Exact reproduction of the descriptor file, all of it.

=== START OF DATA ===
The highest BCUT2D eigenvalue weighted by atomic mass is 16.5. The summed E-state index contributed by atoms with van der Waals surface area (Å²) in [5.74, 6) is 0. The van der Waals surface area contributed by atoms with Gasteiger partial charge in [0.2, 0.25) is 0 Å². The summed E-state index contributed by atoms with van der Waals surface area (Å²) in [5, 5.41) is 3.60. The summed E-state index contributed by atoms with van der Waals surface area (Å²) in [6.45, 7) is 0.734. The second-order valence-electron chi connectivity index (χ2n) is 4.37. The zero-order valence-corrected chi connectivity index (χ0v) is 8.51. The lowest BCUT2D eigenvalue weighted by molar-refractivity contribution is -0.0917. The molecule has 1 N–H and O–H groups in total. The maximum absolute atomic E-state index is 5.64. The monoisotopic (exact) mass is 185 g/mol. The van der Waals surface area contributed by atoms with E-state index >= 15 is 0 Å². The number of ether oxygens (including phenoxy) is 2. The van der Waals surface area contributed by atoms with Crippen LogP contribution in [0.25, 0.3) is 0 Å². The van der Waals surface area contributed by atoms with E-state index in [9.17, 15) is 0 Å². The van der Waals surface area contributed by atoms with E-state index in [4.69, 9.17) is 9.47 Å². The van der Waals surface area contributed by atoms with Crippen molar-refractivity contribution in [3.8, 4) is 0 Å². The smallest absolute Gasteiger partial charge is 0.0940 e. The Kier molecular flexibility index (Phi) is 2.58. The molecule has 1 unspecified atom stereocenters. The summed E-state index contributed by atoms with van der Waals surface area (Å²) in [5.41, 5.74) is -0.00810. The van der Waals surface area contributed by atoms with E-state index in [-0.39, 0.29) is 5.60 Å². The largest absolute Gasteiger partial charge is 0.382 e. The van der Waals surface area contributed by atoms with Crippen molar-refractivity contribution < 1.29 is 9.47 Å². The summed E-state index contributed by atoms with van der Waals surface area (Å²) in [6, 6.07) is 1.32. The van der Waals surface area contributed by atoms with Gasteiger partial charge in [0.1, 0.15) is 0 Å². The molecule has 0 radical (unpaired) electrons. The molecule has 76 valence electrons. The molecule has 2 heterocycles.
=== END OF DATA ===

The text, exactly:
The highest BCUT2D eigenvalue weighted by atomic mass is 16.5. The summed E-state index contributed by atoms with van der Waals surface area (Å²) in [5.74, 6) is 0. The van der Waals surface area contributed by atoms with Gasteiger partial charge in [0.2, 0.25) is 0 Å². The summed E-state index contributed by atoms with van der Waals surface area (Å²) in [5, 5.41) is 3.60. The summed E-state index contributed by atoms with van der Waals surface area (Å²) in [6.45, 7) is 0.734. The second-order valence-electron chi connectivity index (χ2n) is 4.37. The zero-order valence-corrected chi connectivity index (χ0v) is 8.51. The lowest BCUT2D eigenvalue weighted by molar-refractivity contribution is -0.0917. The molecule has 1 N–H and O–H groups in total. The maximum absolute atomic E-state index is 5.64. The monoisotopic (exact) mass is 185 g/mol. The van der Waals surface area contributed by atoms with E-state index >= 15 is 0 Å². The number of ether oxygens (including phenoxy) is 2. The van der Waals surface area contributed by atoms with Crippen LogP contribution in [0.25, 0.3) is 0 Å². The van der Waals surface area contributed by atoms with E-state index in [9.17, 15) is 0 Å². The van der Waals surface area contributed by atoms with E-state index in [4.69, 9.17) is 9.47 Å². The van der Waals surface area contributed by atoms with Crippen molar-refractivity contribution in [3.8, 4) is 0 Å². The smallest absolute Gasteiger partial charge is 0.0940 e. The Kier molecular flexibility index (Phi) is 2.58. The molecule has 1 unspecified atom stereocenters. The summed E-state index contributed by atoms with van der Waals surface area (Å²) in [5.41, 5.74) is -0.00810. The van der Waals surface area contributed by atoms with E-state index in [-0.39, 0.29) is 5.60 Å². The largest absolute Gasteiger partial charge is 0.382 e. The van der Waals surface area contributed by atoms with Crippen molar-refractivity contribution < 1.29 is 9.47 Å². The summed E-state index contributed by atoms with van der Waals surface area (Å²) in [6, 6.07) is 1.32. The van der Waals surface area contributed by atoms with Gasteiger partial charge in [0.1, 0.15) is 0 Å². The molecule has 0 radical (unpaired) electrons. The molecule has 76 valence electrons. The molecule has 2 heterocycles.